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Djibouti: 2009 Industrial Property Law Now in Force

(Sept. 18, 2012) It was reported on July 31, 2012, that <?Djibouti's new Industrial Property Law, adopted in 2009, had finally come into effect, on June 9, 2012, and that the country's Patent and Trademark Office had become operational and had started to accept new applications. The new law extends intellectual property protection to patents, industrial designs, and integrated circuits; previously, only trademarks were eligible for protection, by interested parties submitting a petition to the court. It also provides for service marks, trade names, geographical indications, and anti-unfair competition measures. (Djibouti – Implementation of the New IP Laws, NJQ & ASSOCIATES NEWSLETTER (July 31, 2012); New Industrial Property Law in Djibouti, Spoor Fisher website (Aug. 6, 2012).)

The trademarks available under the Law include, in addition to trade and service marks, collective marks and certification marks, but not associated marks or series of marks. “Signs suitable for graphic representation used to distinguish the goods or services of a person in trade,” and more specifically denominations such as words, patronymic and geographical names, letters, figures, and acronyms are registrable, as are figurative signs such as drawings, holograms, logos, and computer generated imagery. (New Industrial Property Law in Djibouti, supra.) Arrangements and combinations of colors are registrable, but not isolated colors “unconfined within a specific shape.” (Id.) Shapes and audible marks are also registrable. There are transitional provisions that apply to trademarks registered in Djibouti under a repealed French law of 1964. (Id.)

The types of patents available under the law are patents of invention and certificates of addition. (Id.) The following are excluded from patentability because they are not considered inventions:

  • naturally occurring discoveries and substances and the parts thereof;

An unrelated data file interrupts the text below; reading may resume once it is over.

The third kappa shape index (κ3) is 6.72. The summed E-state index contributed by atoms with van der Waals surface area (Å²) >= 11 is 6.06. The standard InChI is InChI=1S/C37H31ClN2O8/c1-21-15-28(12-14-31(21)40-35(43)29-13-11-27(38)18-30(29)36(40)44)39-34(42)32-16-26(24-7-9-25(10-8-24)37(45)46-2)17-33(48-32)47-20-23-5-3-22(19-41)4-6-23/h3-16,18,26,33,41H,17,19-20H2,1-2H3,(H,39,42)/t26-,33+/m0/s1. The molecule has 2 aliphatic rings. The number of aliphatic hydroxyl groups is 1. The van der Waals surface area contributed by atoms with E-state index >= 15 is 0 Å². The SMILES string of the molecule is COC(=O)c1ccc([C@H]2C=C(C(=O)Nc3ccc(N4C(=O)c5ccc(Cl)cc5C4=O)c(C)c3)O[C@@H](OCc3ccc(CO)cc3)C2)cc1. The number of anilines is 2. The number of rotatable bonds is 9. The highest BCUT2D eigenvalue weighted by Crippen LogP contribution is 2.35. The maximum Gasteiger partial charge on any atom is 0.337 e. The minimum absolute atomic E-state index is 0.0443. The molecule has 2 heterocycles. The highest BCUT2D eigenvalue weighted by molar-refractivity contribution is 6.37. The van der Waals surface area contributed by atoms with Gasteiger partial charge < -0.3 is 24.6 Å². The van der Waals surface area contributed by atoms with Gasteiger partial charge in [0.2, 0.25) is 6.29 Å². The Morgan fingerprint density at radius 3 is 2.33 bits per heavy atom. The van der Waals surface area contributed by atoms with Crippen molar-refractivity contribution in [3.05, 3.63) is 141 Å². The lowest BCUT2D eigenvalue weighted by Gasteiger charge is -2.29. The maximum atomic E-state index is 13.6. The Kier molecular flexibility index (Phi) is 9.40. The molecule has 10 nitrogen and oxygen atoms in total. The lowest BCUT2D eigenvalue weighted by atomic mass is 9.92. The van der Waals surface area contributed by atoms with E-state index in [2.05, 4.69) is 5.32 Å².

• scientific theories and mathematical methods;
  • the human body and its component materials or elements thereof, including the gene sequence or partial sequence;
  • essential biological processes for plant and animal production;
  • esthetic creations, such as literary and artistic works;
  • schemes, methods, and rules for performing mental acts, playing games, or conducting business;
  • computer programs; and
  • presentations of information. (Djibouti: Law No. 50/AN/09/6th L on the Protection of Industrial Property (June 21, 2009), art. 26, World Intellectual Property Organization (WIPO) website.)

The following also may not be patented:

  • plants and animals (except for microorganisms);
  • diagnostic, surgical, or therapeutic methods of treatment for the human or animal body; and
  • inventions whose commercial effect or implementation would contravene public order or morality, or infringe upon the health or life of people, animals, plants, or the environment. (Id. art. 27.)

Since May 12, 2002, Djibouti has been a member of the Paris Convention for the Protection of Industrial Property (or “Paris Union” Mar. 20, 1883, text as amended through Sept. 28, 1979), WIPO website) and the World Intellectual Property Organization (WIPO website (last visited Sept. 14, 2012)), but it is not a party to the Madrid Agreement for the International Registration of Trademarks (Apr. 14, 1891, text as amended through Sept. 28, 1979), WIPO website) or to the Patent Cooperation Treaty (June 19, 1970, as amended, WIPO website). (New Industrial Property Law in Djibouti, supra.)